It left me wondering why this is even a story and if it's just another example of social media making something much bigger than it should be?
Last Wednesday, I was working in my home office when my phone went off. It was the now somewhat familiar sound of the Alberta Emergency Alert. I knew the test was coming, so from experience, I quickly looked at my phone to see it was the expected test, turned off the volume and went back to work.
Seconds later, I got another alert. This time the phone only vibrated because I had turned the volume off. Seconds after that, another test, followed by another and so on.
I was pretty sure there was some sort of a mistake, because in the past I only received one test message. I didn’t give it a lot of thought and kept writing.
A few minutes later, when I checked Twitter to see if there had been more trades in the NHL, there was a flood of messages about the ill-fated emergency test. It wasn’t surprising I guess, because people like to share their thoughts about these tests on Twitter. Some were funny, but most were from people who were annoyed they got several alerts.
My God people. If that’s all you have to complain about, don’t. Sure, these alerts can be annoying and I understand it’s only a test and not a real emergency, but how much effort does it take to turn the volume down on your phone?
The fix is simple. Pick up your phone, tap it with your right thumb and use your left thumb to turn the volume off. It took me two seconds and I’m sure it took people much longer to complain about it on Twitter.
These tests are necessary to make sure the system works when we need it. Think about how powerful it is to be able to instantly reach over 90% of the population if the need arises? It’s a valuable system and we need to make sure it works properly when we need it.
I’m sure whatever caused the glitch will be investigated and fixed.
This is Why We Do It
The fuss over the ill-fated test last week made me think of a couple of emergency tests from the past.
When I was News Director at 96 K-Lite radio in Edmonton, the provincial government did an annual day-long test of its emergency procedures. There would be a new focus every year, such as dealing with a chemical leak, or a massive fire.
We would get a news release inviting the media to a news conference that was held the same day as the emergency exercise. I put it in the advance folder for that day and if we had a reporter to cover the news conference we would, but since it wasn’t a high priority, sometimes we didn’t.
I always got a friendly call from the Emergency Response Director who was running the event to make sure we got the invitation and he asked if we’d be there. I was normally non-committal, but I felt bad for him because I knew how important the exercise was to him and the more media coverage he could get, it would look better to his bosses in government.
I remember assigning the news conference to a reporter one year and he wasn’t thrilled about covering it. He asked me, “Isn’t the government supposed to be ready for an emergency? Why is this news?” Good questions.
A couple of years later, Edmonton was hit by the Black Friday Tornado. 27-people were killed and over 300-were injured. A report issued several months later said the emergency response could have been better and there was poor communication. It likely would have been worse without the annual test runs.
I guess they do those exercises for a reason.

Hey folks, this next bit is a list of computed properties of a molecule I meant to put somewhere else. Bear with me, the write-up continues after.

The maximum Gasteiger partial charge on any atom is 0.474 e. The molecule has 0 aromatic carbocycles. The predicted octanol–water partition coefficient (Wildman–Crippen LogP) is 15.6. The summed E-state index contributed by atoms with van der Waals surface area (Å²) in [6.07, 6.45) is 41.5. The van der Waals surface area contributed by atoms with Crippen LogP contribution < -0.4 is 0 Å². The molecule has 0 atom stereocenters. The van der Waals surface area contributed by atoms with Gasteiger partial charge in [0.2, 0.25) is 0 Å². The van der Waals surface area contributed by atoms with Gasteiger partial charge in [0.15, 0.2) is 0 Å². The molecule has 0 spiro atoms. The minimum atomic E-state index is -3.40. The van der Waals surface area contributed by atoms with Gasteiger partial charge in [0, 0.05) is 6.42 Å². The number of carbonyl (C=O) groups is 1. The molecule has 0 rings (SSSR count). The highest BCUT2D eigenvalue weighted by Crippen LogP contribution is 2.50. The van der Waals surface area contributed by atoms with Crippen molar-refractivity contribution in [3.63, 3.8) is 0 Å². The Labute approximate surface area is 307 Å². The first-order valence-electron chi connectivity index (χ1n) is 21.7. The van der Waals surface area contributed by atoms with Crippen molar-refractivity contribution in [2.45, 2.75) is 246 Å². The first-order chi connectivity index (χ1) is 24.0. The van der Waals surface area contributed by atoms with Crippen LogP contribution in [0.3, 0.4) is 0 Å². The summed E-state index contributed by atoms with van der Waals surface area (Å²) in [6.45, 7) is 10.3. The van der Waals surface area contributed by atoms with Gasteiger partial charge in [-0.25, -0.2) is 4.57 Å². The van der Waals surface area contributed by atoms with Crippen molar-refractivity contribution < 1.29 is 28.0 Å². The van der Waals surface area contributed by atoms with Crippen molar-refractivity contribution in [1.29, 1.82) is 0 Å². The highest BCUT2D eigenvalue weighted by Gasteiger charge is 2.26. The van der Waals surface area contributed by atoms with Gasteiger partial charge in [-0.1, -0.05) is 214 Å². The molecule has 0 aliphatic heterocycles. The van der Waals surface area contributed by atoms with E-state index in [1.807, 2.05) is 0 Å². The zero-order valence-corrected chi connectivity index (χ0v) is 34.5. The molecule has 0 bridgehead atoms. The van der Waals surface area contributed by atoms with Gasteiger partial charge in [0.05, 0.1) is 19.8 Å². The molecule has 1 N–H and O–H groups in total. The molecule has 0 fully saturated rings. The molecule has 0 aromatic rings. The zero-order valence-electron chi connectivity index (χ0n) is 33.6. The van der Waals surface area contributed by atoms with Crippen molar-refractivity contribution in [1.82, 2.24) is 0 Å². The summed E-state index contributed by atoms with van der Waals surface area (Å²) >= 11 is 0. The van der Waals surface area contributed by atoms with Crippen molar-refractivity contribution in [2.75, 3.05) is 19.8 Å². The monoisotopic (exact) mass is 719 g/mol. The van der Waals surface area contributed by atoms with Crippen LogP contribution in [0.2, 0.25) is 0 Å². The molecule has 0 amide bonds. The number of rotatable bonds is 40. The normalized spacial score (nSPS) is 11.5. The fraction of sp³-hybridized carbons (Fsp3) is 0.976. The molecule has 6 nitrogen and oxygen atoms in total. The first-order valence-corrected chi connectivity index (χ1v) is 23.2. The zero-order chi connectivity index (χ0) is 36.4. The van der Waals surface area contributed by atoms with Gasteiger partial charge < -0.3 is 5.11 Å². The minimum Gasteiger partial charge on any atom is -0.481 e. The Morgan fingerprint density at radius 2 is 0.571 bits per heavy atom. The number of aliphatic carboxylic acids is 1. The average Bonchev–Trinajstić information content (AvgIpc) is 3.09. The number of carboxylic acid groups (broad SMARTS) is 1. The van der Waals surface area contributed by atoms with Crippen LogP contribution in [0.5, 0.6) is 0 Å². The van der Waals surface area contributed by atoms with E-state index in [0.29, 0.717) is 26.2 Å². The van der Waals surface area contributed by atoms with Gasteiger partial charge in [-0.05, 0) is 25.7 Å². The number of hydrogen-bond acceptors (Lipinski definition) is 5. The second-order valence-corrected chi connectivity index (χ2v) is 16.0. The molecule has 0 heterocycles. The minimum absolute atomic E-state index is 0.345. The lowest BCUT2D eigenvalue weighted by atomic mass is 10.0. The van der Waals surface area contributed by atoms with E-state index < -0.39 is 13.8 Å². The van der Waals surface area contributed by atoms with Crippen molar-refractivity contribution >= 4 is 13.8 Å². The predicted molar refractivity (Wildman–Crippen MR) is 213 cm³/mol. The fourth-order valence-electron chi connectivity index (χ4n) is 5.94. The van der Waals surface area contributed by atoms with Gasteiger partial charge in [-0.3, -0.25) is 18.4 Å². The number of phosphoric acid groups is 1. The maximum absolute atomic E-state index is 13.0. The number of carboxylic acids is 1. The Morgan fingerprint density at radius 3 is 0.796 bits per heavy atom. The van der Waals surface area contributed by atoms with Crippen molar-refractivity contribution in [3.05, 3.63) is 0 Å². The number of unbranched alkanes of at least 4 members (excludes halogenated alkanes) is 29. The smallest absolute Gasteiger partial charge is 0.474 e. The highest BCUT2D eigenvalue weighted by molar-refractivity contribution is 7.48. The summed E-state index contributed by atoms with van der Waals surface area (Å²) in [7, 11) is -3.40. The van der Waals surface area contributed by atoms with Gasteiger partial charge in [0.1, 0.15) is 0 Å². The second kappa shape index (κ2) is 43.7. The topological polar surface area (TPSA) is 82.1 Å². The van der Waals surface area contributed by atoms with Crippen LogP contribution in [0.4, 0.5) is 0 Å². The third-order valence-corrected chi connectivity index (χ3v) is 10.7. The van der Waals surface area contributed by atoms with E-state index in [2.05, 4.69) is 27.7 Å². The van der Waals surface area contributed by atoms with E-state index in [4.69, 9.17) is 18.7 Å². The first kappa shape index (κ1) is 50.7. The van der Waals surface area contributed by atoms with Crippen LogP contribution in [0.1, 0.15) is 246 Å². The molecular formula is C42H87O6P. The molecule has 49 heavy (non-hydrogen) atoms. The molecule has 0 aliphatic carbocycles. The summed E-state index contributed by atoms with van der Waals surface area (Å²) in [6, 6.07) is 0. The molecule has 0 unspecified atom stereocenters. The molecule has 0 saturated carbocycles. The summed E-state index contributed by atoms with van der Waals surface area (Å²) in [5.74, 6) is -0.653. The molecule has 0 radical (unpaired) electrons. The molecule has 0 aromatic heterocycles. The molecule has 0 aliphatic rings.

Losing the Room
Perhaps the funniest emergency alert story happened to me when I was doing media training for a national law firm in Vancouver several years ago.
It was an afternoon training session that started around 1pm, so I flew from Edmonton to Vancouver that morning and took the train from the airport to downtown, walked a few blocks to the building the law firm was in and arrived well before the session. But, I hadn’t heard about an emergency alert test planned for that afternoon, because it was only for BC.
Halfway through the media training, everyone’s phones started making that awful emergency alert sound. I had no idea why their phones were going off until I overheard somebody say “Oh yeah, they’re doing that emergency test today.”
What followed was comical. As people were turning their phones down or off, they started talking to each other.
“I didn’t get the message”
I did. Who do you get your phone plan from?
Well, I have Telus and I got the test.
I’m on Bell and I got it too.
I got it. I’m on Rogers.
This went on for a long time. I realized I had totally lost the room and getting people to concentrate on anything other than their phones would be a struggle. I called an audible and took the afternoon break a little early. When we resumed, calm had been restored.
That was one emergency alert I could have done without.
I was sorry to learn about the death of former CJCA morning man Jim Hault (pronounced Holt) over the weekend.
My parents listened to CJCA in the morning when I was young and in 1965, when the Edmonton Eskimos were a bad football team, Jim decided to live in the press box at Clarke Stadium until they won a game. It was a great promotional stunt, one of many Jim had in his legendary radio career that ended with stints at Vancouver’s biggest radio stations.
In August of ‘65, CJCA ran a contest for listeners to design a play that would help the Eskimos win and get Jim out of the press box. I drew up some sort of a double reverse, hook and ladder, flea flicker play and mailed it to the station. I got a call from CJCA telling me I won and would have to pick up my prize, a new football, from the press box where Jim was. I still remember meeting Jim after walking up the stairs at the stadium to the press box. It looked like Jim really was living there. I just had my 9th birthday.
Thanks for the memories Jim and RIP.